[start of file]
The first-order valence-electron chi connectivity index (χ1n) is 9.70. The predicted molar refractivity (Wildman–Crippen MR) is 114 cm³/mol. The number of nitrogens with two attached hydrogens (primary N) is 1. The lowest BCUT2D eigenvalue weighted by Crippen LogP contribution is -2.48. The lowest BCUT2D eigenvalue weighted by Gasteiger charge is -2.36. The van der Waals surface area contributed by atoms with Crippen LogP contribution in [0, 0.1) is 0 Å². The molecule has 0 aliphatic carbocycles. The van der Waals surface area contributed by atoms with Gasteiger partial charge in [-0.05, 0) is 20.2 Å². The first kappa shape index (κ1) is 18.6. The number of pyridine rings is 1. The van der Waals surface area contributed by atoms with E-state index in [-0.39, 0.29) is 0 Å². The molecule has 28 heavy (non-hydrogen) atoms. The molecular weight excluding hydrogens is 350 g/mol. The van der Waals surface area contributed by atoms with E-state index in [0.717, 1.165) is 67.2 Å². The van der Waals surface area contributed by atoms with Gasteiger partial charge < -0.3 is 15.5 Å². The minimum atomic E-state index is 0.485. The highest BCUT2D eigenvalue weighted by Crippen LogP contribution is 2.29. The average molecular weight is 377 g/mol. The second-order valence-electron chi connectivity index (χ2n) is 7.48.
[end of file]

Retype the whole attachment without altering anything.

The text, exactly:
The first-order valence-electron chi connectivity index (χ1n) is 9.70. The predicted molar refractivity (Wildman–Crippen MR) is 114 cm³/mol. The number of nitrogens with two attached hydrogens (primary N) is 1. The lowest BCUT2D eigenvalue weighted by Crippen LogP contribution is -2.48. The lowest BCUT2D eigenvalue weighted by Gasteiger charge is -2.36. The van der Waals surface area contributed by atoms with Crippen LogP contribution in [0, 0.1) is 0 Å². The molecule has 0 aliphatic carbocycles. The van der Waals surface area contributed by atoms with Gasteiger partial charge in [-0.05, 0) is 20.2 Å². The first kappa shape index (κ1) is 18.6. The number of pyridine rings is 1. The van der Waals surface area contributed by atoms with E-state index in [-0.39, 0.29) is 0 Å². The molecule has 28 heavy (non-hydrogen) atoms. The molecular weight excluding hydrogens is 350 g/mol. The van der Waals surface area contributed by atoms with E-state index in [0.717, 1.165) is 67.2 Å². The van der Waals surface area contributed by atoms with Gasteiger partial charge < -0.3 is 15.5 Å². The minimum atomic E-state index is 0.485. The highest BCUT2D eigenvalue weighted by Crippen LogP contribution is 2.29. The average molecular weight is 377 g/mol. The second-order valence-electron chi connectivity index (χ2n) is 7.48.